<figcaption> Credit: © AMERICAN CHEMICAL SOCIETY</figcaption>

Leading into World War II, American scientists scrambled for a way to determine what vitamins, particularly vitamin A, were in food in order to keep US soldiers well-nourished. But state-of-the-art ultraviolet and visible (UV-vis) spectrophotometry, which measures electronic transitions of a wide range of molecules as they absorb light, was cumbersome and expensive.

In July 1941, Arnold Beckman, founder of his eponymous company, introduced his DU UV-vis spectrophotometer. It was the production version of the Model D prototype that he and Howard Cary had first built. It featured a molecular hydrogen lamp, a monochromator made of a Brazilian quartz prism, and a UV-sensitive phototube. Light from the lamp passed through a series of slits and mirrors and separated into the complete visible and UV spectrum at the prism. Once through the sample, the light collected in a phototube for measurement.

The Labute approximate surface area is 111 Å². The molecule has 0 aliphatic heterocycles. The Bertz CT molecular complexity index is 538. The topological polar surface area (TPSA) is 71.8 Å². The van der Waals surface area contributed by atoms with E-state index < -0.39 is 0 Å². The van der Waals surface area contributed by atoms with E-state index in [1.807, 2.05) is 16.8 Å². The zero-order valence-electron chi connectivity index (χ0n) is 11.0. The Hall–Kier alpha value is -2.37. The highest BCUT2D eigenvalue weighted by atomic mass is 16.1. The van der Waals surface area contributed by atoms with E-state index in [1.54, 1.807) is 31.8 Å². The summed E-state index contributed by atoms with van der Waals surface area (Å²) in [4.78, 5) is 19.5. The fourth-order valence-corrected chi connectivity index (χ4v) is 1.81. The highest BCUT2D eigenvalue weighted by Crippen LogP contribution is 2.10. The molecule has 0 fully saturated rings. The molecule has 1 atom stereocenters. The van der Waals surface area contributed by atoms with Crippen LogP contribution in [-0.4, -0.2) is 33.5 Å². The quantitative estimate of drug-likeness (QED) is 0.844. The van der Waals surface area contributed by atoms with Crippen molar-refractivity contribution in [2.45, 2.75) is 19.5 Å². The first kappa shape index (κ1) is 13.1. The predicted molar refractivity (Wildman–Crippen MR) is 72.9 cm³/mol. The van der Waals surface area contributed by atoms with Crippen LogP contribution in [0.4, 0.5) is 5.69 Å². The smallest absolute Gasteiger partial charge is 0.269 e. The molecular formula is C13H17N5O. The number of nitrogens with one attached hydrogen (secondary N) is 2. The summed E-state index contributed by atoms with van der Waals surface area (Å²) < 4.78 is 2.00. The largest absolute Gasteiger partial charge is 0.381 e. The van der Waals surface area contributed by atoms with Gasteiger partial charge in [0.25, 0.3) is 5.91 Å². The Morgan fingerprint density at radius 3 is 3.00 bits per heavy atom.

<figcaption> Credit: CHEMICAL HERITAGE FOUNDATION</figcaption>


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